Deciphering cell phone family plans
Line add-ons and phone requirements make it tough to get a good deal.
Cell phones have joined the ranks of back-to-school necessities, and if it seems like the family cell phone bill gets pricier each year, it's not your imagination.
Sprintrecently notified account holders on family plans that it will no longer extend employee discounts to additional phone lines or add-on services priced at less than $30. The discounts still apply to primary family plan charges, which cover the first two lines on a plan. Post continues after video.
As a result of the change, which goes into effect in late August, customers could pay as much as $24 to $648 more annually, depending on the plan, discount and number of lines. A spokeswoman says the change was done to allign the carrier's plans more closely with those of competitors AT&T and Verizon.
The elimination of the discounts marks one way carriers' family offerings have become more complex.
"These plans are very simple if you have your Ph.D.," says Carl Howe, director of Anywhere Consumer Research at the Yankee Group, a Boston-based market research firm. Feature creep on phones has pushed more consumers into plans with text and data add-ons. That's a good source of profit on the otherwise low-cost additional line plans, which can be as cheap as $5 per month, he says.
Carriers are also trying to make family plans attractive for retention purposes. "Once you're on a family plan, it's really hard to switch everyone over," Howe says. Most people on the plan will be on different contract cycles because they have been added at different times. Switching almost certainly entails an early-termination fee or three.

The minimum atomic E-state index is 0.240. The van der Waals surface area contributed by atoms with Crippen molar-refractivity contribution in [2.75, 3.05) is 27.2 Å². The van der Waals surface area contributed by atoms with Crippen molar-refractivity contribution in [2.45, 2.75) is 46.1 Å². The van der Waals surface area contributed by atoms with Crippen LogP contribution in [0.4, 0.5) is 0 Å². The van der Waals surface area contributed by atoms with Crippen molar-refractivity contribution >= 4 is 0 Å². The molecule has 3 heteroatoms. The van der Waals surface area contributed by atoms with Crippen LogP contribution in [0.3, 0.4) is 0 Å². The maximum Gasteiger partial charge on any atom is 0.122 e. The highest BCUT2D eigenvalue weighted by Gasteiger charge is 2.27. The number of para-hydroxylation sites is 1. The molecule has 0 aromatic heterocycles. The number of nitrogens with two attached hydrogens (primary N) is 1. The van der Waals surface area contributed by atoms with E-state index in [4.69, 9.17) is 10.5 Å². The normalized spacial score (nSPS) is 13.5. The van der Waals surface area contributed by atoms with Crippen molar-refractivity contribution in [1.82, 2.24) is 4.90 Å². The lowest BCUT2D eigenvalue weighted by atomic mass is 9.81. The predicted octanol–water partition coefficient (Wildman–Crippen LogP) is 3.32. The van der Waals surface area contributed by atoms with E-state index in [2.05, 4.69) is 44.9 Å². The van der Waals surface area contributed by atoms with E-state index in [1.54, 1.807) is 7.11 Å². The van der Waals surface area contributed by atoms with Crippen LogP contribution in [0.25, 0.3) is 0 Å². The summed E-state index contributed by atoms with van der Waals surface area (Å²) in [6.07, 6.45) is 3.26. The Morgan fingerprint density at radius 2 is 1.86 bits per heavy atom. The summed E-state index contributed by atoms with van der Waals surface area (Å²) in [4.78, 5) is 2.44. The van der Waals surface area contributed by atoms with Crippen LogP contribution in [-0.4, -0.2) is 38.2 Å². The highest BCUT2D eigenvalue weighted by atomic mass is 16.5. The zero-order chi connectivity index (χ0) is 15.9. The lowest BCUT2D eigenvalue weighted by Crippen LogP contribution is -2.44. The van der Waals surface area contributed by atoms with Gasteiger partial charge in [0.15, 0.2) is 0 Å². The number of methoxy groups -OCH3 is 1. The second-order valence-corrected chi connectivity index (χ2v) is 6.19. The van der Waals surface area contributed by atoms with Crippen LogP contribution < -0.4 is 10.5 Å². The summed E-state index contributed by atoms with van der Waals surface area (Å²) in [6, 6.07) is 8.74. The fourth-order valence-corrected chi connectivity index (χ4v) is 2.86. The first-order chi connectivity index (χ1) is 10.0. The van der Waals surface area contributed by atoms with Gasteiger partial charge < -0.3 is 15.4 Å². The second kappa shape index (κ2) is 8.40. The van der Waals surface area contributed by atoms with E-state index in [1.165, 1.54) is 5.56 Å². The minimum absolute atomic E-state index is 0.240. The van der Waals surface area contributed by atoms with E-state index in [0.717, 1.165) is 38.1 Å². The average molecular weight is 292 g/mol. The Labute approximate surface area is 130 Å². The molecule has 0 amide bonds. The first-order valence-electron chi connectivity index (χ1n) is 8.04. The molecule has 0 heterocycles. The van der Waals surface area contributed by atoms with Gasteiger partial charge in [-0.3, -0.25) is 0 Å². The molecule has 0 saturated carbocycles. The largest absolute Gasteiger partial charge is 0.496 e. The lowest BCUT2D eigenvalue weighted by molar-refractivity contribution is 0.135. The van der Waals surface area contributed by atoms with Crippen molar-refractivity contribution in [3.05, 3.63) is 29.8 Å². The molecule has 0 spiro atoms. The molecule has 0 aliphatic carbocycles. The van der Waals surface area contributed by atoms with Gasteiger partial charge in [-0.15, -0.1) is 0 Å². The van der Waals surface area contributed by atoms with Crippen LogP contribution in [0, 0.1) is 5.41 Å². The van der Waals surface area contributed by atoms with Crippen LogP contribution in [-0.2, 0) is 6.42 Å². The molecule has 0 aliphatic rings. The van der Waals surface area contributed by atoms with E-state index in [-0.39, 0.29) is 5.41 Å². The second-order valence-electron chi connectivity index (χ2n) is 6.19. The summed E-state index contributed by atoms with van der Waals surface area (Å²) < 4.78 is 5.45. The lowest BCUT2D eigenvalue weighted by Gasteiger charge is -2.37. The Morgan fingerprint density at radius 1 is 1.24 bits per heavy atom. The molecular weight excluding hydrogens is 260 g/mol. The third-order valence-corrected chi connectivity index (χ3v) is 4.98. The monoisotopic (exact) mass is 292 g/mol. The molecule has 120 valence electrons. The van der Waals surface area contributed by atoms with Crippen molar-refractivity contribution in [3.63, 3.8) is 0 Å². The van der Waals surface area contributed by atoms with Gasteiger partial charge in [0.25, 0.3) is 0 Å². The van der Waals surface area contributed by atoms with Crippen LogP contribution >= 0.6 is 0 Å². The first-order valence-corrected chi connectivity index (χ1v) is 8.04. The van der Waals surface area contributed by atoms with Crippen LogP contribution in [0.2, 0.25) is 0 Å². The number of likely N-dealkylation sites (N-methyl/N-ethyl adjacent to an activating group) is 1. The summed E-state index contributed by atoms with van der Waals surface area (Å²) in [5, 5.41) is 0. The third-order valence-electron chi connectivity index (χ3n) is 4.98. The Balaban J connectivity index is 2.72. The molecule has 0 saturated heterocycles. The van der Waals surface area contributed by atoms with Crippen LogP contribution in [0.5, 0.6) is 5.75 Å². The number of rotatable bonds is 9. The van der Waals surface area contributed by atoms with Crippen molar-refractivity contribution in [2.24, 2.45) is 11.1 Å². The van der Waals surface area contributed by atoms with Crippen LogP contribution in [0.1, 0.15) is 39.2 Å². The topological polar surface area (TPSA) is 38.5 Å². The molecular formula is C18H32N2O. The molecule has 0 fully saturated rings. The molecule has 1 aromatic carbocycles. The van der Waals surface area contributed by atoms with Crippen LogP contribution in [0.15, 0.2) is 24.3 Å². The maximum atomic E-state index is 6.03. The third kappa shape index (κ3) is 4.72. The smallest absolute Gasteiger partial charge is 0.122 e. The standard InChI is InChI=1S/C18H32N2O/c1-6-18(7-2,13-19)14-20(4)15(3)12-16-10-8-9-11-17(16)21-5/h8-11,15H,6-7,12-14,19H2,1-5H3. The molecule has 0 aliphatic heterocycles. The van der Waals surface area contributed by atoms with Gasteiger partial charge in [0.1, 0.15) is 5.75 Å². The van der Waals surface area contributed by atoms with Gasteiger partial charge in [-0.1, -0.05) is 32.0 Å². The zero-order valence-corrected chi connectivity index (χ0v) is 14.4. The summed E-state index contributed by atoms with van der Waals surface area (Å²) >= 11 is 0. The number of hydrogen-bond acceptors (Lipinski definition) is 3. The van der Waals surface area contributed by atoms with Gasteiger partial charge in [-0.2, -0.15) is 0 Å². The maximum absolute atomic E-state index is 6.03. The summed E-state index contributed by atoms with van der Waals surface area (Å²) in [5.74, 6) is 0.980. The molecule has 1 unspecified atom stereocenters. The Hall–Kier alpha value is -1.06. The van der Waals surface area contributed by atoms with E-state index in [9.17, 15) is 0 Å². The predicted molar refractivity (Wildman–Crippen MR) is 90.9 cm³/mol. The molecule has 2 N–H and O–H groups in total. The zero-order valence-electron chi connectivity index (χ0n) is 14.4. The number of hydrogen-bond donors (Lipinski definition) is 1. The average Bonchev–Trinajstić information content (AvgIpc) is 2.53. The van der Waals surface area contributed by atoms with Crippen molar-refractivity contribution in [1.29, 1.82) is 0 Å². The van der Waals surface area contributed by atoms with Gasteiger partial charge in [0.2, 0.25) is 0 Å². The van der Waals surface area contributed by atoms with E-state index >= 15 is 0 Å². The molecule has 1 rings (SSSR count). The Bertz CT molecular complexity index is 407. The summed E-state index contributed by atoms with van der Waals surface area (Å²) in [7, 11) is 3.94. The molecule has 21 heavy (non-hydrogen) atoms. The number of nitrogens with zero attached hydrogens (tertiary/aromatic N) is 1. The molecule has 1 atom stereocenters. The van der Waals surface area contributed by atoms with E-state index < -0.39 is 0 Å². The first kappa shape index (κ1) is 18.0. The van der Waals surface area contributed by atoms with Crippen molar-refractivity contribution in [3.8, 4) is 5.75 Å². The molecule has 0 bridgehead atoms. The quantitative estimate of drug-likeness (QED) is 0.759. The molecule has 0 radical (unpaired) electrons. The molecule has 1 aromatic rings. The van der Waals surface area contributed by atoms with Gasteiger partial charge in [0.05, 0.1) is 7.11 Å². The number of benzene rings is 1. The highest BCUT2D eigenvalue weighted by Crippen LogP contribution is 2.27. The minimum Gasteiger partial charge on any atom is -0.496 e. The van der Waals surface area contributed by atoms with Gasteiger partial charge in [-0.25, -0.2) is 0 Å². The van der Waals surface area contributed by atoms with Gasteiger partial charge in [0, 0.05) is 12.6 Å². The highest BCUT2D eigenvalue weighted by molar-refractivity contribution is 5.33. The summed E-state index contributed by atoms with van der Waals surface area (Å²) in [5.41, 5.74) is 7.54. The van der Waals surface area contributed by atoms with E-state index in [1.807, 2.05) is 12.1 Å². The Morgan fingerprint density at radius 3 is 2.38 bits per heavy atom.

Family plans may be complicated to choose, but pooling minutes is an advantage that can cut hundreds of dollars from the household's annual bill. Here's what to look for:
Handset requirements. Be cautious giving in to teens' pleas for the latest handset. Many, especially smart phones, come with voice and data plan requirements, says Schwark Satyavolu, president of cell phone comparison site BillShrink.com. Depending on the carrier, those strings can effectively force consumers into a more expensive family plan.
On T-Mobile, for example, buying a smart phone requires a Family Talk + Text + Web plan, which starts at $140 per month for two lines and 750 minutes, and charges a per-phone unlimited Web fee of $10 to $30. (That's at least $40 more than the same number of minutes on a Family Talk + Text plan.)
Even if a new phone isn't on the table, review requirements on family members' current handsets to get a sense of the minimum coverage needed.
Individual vs. total usage. Carriers may offer a choice of add-ons such as text and data on a per-line basis, or as coverage for everyone on the plan. Look at recent bills to gauge the family's usage as a whole, as well as each individual's, says Allen Keiter, president of comparison site MyRatePlan.com. That can help you decide whether to cover one line or everyone.
Sprint tacks on a per-line fee of $5 for 300 text messages, $10 for 1,000 and $20 for unlimited on its $70, two-line family talk plans with 700 minutes. Or consumers could trade up to a $100, 1,500-minute plan with unlimited texting.
"Family" definition. For some plans, "family" includes anyone living in the same household, Howe says.
Minutes required. An unlimited plan isn't necessarily the best deal, Keiter says. "Any family plan is already going to have unlimited mobile-to-mobile in network and unlimited nights and weekends," he says. Consumers have a relatively small window to actually use plan minutes, and adding lines to an unlimited plan is significantly pricier than adding them to a limited-minute plan, he says.
On AT&T, additional lines beyond the first two in a family plan cost $10 per month on plans with up to 2,100 shared minutes and rollover. On unlimited plans, they cost $50.
Copyright © 2014 Microsoft. All rights reserved.
ABOUT SMART SPENDING
LATEST BLOG POSTS
VIDEO ON MSN MONEY
BLOGS WE LIKE
MUST-SEE ON MSN
A charcuterie master shares his process for cold-smoking meat at home.
- Jetpacks about to go mainstream
- Weird things covered by home insurance
- Bing: 70 percent of adults report 'digital eye strain'